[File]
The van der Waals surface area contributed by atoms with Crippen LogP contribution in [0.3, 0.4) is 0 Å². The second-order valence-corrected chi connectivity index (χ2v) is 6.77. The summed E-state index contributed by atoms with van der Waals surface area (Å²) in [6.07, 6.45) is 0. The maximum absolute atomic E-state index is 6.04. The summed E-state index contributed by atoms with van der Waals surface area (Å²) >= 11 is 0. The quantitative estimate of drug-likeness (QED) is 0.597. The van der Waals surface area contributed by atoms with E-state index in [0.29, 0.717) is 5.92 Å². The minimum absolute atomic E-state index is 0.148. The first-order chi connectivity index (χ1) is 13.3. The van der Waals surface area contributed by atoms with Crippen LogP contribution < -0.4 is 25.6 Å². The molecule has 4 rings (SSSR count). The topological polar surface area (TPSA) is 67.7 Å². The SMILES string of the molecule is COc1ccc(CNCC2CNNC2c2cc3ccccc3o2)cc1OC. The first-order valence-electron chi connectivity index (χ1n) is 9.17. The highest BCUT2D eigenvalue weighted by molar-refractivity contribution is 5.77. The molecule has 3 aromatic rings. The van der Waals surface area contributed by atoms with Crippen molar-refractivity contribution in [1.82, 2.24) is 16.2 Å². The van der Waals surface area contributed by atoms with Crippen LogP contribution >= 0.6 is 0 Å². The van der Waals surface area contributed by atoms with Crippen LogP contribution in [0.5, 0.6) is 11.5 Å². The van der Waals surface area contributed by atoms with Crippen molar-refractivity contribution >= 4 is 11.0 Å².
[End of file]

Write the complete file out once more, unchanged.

The van der Waals surface area contributed by atoms with Crippen LogP contribution in [0.3, 0.4) is 0 Å². The second-order valence-corrected chi connectivity index (χ2v) is 6.77. The summed E-state index contributed by atoms with van der Waals surface area (Å²) in [6.07, 6.45) is 0. The maximum absolute atomic E-state index is 6.04. The summed E-state index contributed by atoms with van der Waals surface area (Å²) >= 11 is 0. The quantitative estimate of drug-likeness (QED) is 0.597. The van der Waals surface area contributed by atoms with E-state index in [0.29, 0.717) is 5.92 Å². The minimum absolute atomic E-state index is 0.148. The first-order chi connectivity index (χ1) is 13.3. The van der Waals surface area contributed by atoms with Crippen LogP contribution < -0.4 is 25.6 Å². The molecule has 4 rings (SSSR count). The topological polar surface area (TPSA) is 67.7 Å². The SMILES string of the molecule is COc1ccc(CNCC2CNNC2c2cc3ccccc3o2)cc1OC. The first-order valence-electron chi connectivity index (χ1n) is 9.17. The highest BCUT2D eigenvalue weighted by molar-refractivity contribution is 5.77. The molecule has 3 aromatic rings. The van der Waals surface area contributed by atoms with Crippen molar-refractivity contribution in [1.82, 2.24) is 16.2 Å². The van der Waals surface area contributed by atoms with Crippen LogP contribution >= 0.6 is 0 Å². The van der Waals surface area contributed by atoms with Crippen LogP contribution in [0.5, 0.6) is 11.5 Å². The van der Waals surface area contributed by atoms with Crippen molar-refractivity contribution >= 4 is 11.0 Å².